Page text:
You may be thinking of the fees associated with in-app-purchases?

My bad - I could swear Tim saying they'd adopt a small transaction fee for Apple Pay when it was released.

> Also, why not just PWA ? Apple won't get 30%. They'd have to put effort into making PWAs work reliably, which they don't want, and they'd open up the opportunity to get real app-like experiences without the 99 dollars per year + 30% of sales.

There's no incentive for Apple to support this because they can only lose money. If they do release it, they'll probably make you pay for something to use all of the APIs, like for a messaging platform or for access to certain entitlements for full sensor support.

Apple doesn’t get 30% of sales of physical goods. Do you really think $100 a year is any motivation to Apple?

I find the wording of this odd also. They mention Apple Pay and Sign in with Apple, but also say App Clips can use the full SDK. Would you not be able to include the Stripe SDK or a competitor?

Doubt it'd fit in the 10 MB

Ah. The good old times when you tried to squeeze your game into 10mb, optimize the hell out of it, so it was downloadable over cellular. These days apps are humongous without good reason

So for Apple it's OK that you download a temporary app from a website but they refuse to give PWAs access to essential features such as push notifications.

Yes. And that is okay for the vast majority of consumers as well.

Are there compelling PWAs on other platforms that are killer apps? Somehow Apple always gets called out here (despite being one of the first to support PWAs and to enable advanced functionality), yet the average Android user I suspect has approximately zero PWAs installed. The average Windows user - Zero. The average Linux user - Zero.

Make some killer PWAs that people cry for and the user base will demand it. But as is it seems to be mostly dreaming and imagination that Apple is the boogieman.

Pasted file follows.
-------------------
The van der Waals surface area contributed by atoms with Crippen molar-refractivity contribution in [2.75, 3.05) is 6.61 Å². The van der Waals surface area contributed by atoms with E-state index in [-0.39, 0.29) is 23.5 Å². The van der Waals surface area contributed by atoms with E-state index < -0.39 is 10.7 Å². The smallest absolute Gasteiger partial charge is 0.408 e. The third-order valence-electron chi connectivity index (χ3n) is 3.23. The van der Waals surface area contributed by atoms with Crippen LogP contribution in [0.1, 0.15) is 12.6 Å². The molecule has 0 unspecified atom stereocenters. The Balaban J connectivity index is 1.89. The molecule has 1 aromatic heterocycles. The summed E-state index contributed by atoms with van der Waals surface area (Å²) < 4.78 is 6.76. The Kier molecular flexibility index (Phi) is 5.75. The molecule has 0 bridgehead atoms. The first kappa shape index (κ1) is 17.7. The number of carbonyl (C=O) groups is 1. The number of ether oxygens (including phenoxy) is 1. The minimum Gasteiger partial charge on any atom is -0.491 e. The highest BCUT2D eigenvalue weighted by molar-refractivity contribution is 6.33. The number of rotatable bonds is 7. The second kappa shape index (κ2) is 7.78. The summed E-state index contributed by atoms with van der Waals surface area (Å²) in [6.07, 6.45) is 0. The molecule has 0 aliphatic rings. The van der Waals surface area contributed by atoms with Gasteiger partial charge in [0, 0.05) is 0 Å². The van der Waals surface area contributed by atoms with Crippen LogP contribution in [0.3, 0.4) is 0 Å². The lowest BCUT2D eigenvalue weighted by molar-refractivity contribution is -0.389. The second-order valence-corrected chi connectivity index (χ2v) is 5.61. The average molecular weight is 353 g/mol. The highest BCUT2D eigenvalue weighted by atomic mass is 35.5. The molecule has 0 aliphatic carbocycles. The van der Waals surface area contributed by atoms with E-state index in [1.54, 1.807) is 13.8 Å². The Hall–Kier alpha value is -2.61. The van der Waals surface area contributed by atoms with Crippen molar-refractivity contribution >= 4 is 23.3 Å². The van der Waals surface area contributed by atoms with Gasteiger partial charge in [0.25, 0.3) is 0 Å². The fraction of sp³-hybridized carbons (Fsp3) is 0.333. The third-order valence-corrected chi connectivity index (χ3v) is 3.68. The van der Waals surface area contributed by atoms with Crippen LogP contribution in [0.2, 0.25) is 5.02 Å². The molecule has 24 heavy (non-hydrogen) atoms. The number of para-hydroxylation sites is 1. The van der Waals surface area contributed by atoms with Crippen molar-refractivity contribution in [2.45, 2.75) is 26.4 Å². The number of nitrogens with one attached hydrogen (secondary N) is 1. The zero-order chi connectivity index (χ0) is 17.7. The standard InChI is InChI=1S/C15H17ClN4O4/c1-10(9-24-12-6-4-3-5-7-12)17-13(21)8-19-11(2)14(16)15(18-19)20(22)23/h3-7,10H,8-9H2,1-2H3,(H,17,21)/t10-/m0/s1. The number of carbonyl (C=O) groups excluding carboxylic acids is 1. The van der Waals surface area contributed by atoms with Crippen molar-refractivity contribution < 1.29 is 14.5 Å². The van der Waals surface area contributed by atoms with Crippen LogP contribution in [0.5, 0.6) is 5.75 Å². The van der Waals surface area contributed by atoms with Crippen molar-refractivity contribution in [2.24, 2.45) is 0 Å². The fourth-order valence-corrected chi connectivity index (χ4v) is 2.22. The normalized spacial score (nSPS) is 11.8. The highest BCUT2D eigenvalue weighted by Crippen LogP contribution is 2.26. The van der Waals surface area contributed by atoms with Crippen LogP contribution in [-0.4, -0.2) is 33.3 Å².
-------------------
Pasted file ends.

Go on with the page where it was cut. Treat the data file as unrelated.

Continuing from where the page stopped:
HEY could have been a PWA. The UI is just web after all.


Also, an argument could be made that because Apple doesn't really want PWAs on iOS nobody is investing in make a good one for mobile.

I would also add ChromeOS to this list. It has a decent install base and should be a killer platform for PWAs. Haven't seen anything notable here though either.

If App Clips launch instantly enough, this could be the beginning of a sort of "parallel Web" that delivers native applications instead of HTML. Which, of course, has both benefits and drawbacks. But it's an interesting idea.

What are people's thoughts on this compared to Google Play Instant? It seems quite similar to me on first glance, but the special QR codes seem like a good idea for making them more appealing to advertise/try.

If you use a standard QR code, you can link to a web URL which does device based redirection to either the Apple app clip or the Google instant app, so basically anyone with a smart phone can use it. You could even have a mobile web fallback if you’re not on a supported device. If you use this Apple code thing, you’re cutting off the majority of your potential market (outside of the bay area bubble, android phones are used by the majority of people). I really don’t understand why anyone would use a proprietary code that only works on iPhones (and only on the latest version of the operating system at that).